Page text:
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Mr Samuel Homfray

Mr Samuel Homfray was an ironmaster active in the late-18th to early-19th centuries. Homfray was the proprietor of Penydarren Ironworks, Wales in 1784. Homfray resided at Bedwellty Park starting in 1800.

Samuel Homfray (1762 – 22 May 1822) was an English industrialist during the Industrial Revolution in Great Britain, associated with the early iron industry in South Wales.

Samuel was the son of a successful ironmaster, Francis Homfray, and the brother of Jeremiah, Thomas, Jeston, and Francis. With his brothers Jeremiah and Thomas, he took over the lease of Anthony Bacon's cannon foundry at Cyfarthfa, before they began the Penydarren Ironworks during the 1780s. In 1784, after a court case[1] they transferred the lease of the foundry from Anthony Bacon (with whom they had quarrelled), who reassigned it to David Tanner, and moved to where they had set up the works on the banks of the River Morlais, building Penydarren House on the far side river bank. After years of fierce competition with the Dowlais and Cyfarthfa ironworks, they began to prosper. Samuel took over as proprietor of the Penydarren works, while Jeremiah moved to Ebbw Vale.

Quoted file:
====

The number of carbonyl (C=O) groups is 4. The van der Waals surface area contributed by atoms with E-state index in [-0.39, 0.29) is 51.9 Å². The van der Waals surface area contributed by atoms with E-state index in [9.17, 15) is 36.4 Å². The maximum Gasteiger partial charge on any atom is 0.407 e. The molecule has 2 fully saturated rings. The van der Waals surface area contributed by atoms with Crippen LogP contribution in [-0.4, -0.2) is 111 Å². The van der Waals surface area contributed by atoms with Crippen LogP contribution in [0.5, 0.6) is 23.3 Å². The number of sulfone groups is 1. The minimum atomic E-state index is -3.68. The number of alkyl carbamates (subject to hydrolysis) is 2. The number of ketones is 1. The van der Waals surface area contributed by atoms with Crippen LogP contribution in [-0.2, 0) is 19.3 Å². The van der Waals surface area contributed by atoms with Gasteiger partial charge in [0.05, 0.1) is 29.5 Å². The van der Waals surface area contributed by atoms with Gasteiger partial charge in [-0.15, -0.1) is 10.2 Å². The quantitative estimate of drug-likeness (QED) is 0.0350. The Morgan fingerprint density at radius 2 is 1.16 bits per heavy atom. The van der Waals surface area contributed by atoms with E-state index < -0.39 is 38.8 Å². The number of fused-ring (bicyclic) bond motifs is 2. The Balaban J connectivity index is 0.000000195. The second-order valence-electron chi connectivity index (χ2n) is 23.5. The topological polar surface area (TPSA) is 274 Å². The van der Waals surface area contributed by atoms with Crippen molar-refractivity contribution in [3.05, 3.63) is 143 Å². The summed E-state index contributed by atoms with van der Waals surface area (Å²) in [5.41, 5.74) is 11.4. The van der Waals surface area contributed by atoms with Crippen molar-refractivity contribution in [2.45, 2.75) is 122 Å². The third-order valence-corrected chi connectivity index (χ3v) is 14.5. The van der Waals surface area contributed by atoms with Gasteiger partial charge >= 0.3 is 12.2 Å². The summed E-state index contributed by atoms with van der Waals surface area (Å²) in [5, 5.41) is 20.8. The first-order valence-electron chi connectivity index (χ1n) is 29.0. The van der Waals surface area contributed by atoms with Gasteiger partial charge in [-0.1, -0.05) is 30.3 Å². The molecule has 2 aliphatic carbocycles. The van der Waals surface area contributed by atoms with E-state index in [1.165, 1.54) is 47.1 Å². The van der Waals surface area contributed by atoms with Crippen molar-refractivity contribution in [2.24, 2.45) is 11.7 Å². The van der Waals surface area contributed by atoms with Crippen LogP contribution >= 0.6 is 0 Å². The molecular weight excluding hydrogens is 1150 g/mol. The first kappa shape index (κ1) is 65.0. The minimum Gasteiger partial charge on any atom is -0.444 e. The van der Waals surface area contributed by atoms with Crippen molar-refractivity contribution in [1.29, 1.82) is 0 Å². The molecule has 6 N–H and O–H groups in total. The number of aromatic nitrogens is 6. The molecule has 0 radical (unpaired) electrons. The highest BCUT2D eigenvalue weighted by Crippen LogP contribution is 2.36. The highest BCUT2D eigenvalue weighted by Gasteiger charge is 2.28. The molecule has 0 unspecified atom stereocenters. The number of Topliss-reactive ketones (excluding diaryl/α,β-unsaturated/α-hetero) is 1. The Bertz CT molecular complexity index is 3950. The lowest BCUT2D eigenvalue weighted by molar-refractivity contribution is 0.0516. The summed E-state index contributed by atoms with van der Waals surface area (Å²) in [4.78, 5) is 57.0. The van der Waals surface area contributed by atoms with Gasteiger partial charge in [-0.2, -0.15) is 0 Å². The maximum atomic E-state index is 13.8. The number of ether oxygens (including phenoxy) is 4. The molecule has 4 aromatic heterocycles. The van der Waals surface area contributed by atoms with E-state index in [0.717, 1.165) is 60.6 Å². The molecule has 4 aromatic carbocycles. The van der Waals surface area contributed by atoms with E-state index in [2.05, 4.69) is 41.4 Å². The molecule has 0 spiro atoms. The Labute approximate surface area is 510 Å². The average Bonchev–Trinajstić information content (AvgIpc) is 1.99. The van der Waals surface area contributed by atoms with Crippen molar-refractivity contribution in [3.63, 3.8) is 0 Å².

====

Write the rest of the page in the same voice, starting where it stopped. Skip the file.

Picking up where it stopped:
Samuel was one of the chief promoters of the Glamorgan canal, which opened in 1795 and cost £103,000, of which he subscribed £40,000 and which enabled the transporting of heavy manufactured iron to Cardiff docks. In 1804, Samuel won a 1000 guineas wager with Richard Crawshay as to which of them could first build a steam locomotive for use in their works. Homfray employed Richard Trevithick for this purpose and his locomotive won the bet, hauling five wagons, carrying ten tons of iron and seventy men, at a speed of five miles an hour.

In 1800, Samuel married Jane Morgan, daughter of Sir Charles Gould Morgan, 1st Baronet of Tredegar House, and thus obtained a favorable lease of mineral land at Tredegar, where he established the Tredegar Ironworks.

In 1813, he was appointed High Sheriff of Monmouthshire and in 1818, returned as Member of Parliament for Stafford borough.

He died 22 May 1822, aged 59 or 60, in London and was buried at St Basil's church in Bassaleg, Newport. [2]

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